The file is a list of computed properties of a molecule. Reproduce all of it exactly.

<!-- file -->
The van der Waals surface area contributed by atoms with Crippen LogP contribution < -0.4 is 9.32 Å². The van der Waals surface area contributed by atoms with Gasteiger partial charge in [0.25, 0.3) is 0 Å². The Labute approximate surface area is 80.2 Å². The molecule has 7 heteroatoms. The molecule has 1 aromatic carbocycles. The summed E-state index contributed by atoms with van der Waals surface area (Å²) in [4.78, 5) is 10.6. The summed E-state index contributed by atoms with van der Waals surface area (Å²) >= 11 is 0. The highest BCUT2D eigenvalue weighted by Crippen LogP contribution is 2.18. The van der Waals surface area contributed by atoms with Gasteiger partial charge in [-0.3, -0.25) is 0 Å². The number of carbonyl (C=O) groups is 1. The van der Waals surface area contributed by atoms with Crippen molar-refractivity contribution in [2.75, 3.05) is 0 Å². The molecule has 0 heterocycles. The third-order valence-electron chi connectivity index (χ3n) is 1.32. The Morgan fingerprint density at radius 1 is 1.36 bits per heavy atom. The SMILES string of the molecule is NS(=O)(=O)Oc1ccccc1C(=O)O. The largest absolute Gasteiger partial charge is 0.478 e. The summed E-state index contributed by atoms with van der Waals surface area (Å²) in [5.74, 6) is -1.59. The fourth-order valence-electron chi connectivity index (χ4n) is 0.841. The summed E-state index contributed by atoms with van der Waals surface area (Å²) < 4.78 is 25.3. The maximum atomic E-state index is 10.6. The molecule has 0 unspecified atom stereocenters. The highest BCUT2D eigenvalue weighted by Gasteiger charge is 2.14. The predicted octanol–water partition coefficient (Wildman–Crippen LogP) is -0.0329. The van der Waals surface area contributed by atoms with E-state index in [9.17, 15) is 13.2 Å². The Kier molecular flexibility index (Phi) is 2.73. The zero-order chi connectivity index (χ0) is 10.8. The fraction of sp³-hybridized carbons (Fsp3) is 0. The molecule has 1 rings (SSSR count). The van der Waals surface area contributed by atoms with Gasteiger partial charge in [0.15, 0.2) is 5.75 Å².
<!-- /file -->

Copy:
The van der Waals surface area contributed by atoms with Crippen LogP contribution < -0.4 is 9.32 Å². The van der Waals surface area contributed by atoms with Gasteiger partial charge in [0.25, 0.3) is 0 Å². The Labute approximate surface area is 80.2 Å². The molecule has 7 heteroatoms. The molecule has 1 aromatic carbocycles. The summed E-state index contributed by atoms with van der Waals surface area (Å²) in [4.78, 5) is 10.6. The summed E-state index contributed by atoms with van der Waals surface area (Å²) >= 11 is 0. The highest BCUT2D eigenvalue weighted by Crippen LogP contribution is 2.18. The van der Waals surface area contributed by atoms with Gasteiger partial charge in [-0.3, -0.25) is 0 Å². The number of carbonyl (C=O) groups is 1. The van der Waals surface area contributed by atoms with Crippen molar-refractivity contribution in [2.75, 3.05) is 0 Å². The molecule has 0 heterocycles. The third-order valence-electron chi connectivity index (χ3n) is 1.32. The Morgan fingerprint density at radius 1 is 1.36 bits per heavy atom. The SMILES string of the molecule is NS(=O)(=O)Oc1ccccc1C(=O)O. The largest absolute Gasteiger partial charge is 0.478 e. The summed E-state index contributed by atoms with van der Waals surface area (Å²) in [5.74, 6) is -1.59. The fourth-order valence-electron chi connectivity index (χ4n) is 0.841. The summed E-state index contributed by atoms with van der Waals surface area (Å²) < 4.78 is 25.3. The maximum atomic E-state index is 10.6. The molecule has 0 unspecified atom stereocenters. The highest BCUT2D eigenvalue weighted by Gasteiger charge is 2.14. The predicted octanol–water partition coefficient (Wildman–Crippen LogP) is -0.0329. The van der Waals surface area contributed by atoms with E-state index in [9.17, 15) is 13.2 Å². The Kier molecular flexibility index (Phi) is 2.73. The zero-order chi connectivity index (χ0) is 10.8. The fraction of sp³-hybridized carbons (Fsp3) is 0. The molecule has 1 rings (SSSR count). The van der Waals surface area contributed by atoms with Gasteiger partial charge in [0.15, 0.2) is 5.75 Å².